Self-handicapping status, claimed self-handicaps and reduced practice effort following success and failure feedback
Thompson, T and Birch, AM, Self-handicapping status, claimed self-handicaps and reduced practice effort following success and failure feedback, British Journal of Educational Psychology, 71 pp. 151-170. ISSN 0007-0998 (2001) [Refereed Article]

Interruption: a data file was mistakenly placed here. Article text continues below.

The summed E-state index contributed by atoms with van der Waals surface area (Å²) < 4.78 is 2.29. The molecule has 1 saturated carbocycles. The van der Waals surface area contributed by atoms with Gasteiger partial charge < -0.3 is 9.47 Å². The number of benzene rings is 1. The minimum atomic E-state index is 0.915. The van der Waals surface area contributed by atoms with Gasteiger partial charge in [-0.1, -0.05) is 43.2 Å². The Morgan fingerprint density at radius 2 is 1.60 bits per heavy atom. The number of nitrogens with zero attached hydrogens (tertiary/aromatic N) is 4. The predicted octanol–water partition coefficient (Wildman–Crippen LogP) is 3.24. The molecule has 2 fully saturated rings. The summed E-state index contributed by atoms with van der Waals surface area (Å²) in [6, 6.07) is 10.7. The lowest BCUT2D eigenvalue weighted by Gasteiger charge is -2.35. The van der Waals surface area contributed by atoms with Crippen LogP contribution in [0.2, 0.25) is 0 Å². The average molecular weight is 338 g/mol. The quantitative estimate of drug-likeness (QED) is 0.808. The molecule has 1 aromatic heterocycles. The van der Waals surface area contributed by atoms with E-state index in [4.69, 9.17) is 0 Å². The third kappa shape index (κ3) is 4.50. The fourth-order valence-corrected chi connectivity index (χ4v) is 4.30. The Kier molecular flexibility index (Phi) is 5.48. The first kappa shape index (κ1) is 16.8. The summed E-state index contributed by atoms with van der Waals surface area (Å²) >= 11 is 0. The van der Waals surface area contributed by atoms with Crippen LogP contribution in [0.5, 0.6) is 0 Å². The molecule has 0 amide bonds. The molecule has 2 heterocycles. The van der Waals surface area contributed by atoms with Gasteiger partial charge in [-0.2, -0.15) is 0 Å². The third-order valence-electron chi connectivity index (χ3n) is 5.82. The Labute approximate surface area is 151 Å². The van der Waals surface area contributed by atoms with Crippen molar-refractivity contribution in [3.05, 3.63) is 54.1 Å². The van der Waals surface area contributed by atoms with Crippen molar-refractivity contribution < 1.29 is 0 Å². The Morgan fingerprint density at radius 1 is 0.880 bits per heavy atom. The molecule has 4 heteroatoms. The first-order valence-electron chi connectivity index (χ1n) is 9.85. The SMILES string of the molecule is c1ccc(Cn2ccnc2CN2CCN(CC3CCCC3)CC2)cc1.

Background. Self-handicapping involves the strategic establishment of an impediment or obstacle to success prior to a performance situation which thereby provides a convenient excuse for poor performance. Aims. The study sought to establish that relative to low trait self- handicappers, high trait self-handicappers exposed to failure in an intellectually evaluative situation wilt (a) pre-emptively claim more handicaps, and (b) behaviourally self-handicap through reduced practice effort, and (c) report greater anxiety and negative affect relative to low trait self- handicappers. Sample, Participants were 72 undergraduate students, divided equally between high and low self-handicapping groups. Method. This study utilised a 2 (self-handicapping status: high, low) × 3 (performance feedback: fail, low task importance; fail, high task importance; success) between-subjecls factorial design to investigate claimed and behavioural self-handicapping through reduced practice effort. This was done by manipulating performance outcome and perceived task importance. Results. Relative to low trait self-handicappers. high trait high self- handicappers claimed more handicaps and engaged in greater behavioural self-handicapping following failure when working on tasks that were described as potentially diagnostic of low ability. While low self-handicappers internalised their success more than their failure in the high task importance condition, high self-handicappers were undiffercntiated in their attributions across performance conditions. Greater anxiety and greater negative affect were also characteristic of high self-handicappers. Conclusions. The study highlights the self-protective benefit of self- handicapping in sparing the individual from conclusions of low ability, and the failure of high self-handicappers to fully internalise their success. These elements and the role of uncertain estimates of ability are discussed in considering implications for intervention.